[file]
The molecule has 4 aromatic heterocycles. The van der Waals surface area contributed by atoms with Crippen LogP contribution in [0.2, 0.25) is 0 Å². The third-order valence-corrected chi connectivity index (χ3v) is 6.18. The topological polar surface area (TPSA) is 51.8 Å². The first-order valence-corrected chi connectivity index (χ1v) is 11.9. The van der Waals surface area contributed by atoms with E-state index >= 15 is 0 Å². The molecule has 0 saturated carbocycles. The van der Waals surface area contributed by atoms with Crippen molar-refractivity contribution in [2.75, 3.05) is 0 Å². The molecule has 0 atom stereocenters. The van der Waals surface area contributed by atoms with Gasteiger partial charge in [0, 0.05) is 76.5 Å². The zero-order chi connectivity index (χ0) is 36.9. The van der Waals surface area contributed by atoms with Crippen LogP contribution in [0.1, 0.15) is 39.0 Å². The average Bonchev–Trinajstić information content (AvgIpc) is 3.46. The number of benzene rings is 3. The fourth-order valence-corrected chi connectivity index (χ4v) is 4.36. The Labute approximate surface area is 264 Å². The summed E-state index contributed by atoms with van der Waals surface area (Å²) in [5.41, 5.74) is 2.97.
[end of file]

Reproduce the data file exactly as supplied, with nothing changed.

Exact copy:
The molecule has 4 aromatic heterocycles. The van der Waals surface area contributed by atoms with Crippen LogP contribution in [0.2, 0.25) is 0 Å². The third-order valence-corrected chi connectivity index (χ3v) is 6.18. The topological polar surface area (TPSA) is 51.8 Å². The first-order valence-corrected chi connectivity index (χ1v) is 11.9. The van der Waals surface area contributed by atoms with E-state index >= 15 is 0 Å². The molecule has 0 saturated carbocycles. The van der Waals surface area contributed by atoms with Crippen molar-refractivity contribution in [2.75, 3.05) is 0 Å². The molecule has 0 atom stereocenters. The van der Waals surface area contributed by atoms with Gasteiger partial charge in [0, 0.05) is 76.5 Å². The zero-order chi connectivity index (χ0) is 36.9. The van der Waals surface area contributed by atoms with Crippen LogP contribution in [0.1, 0.15) is 39.0 Å². The average Bonchev–Trinajstić information content (AvgIpc) is 3.46. The number of benzene rings is 3. The fourth-order valence-corrected chi connectivity index (χ4v) is 4.36. The Labute approximate surface area is 264 Å². The summed E-state index contributed by atoms with van der Waals surface area (Å²) in [5.41, 5.74) is 2.97.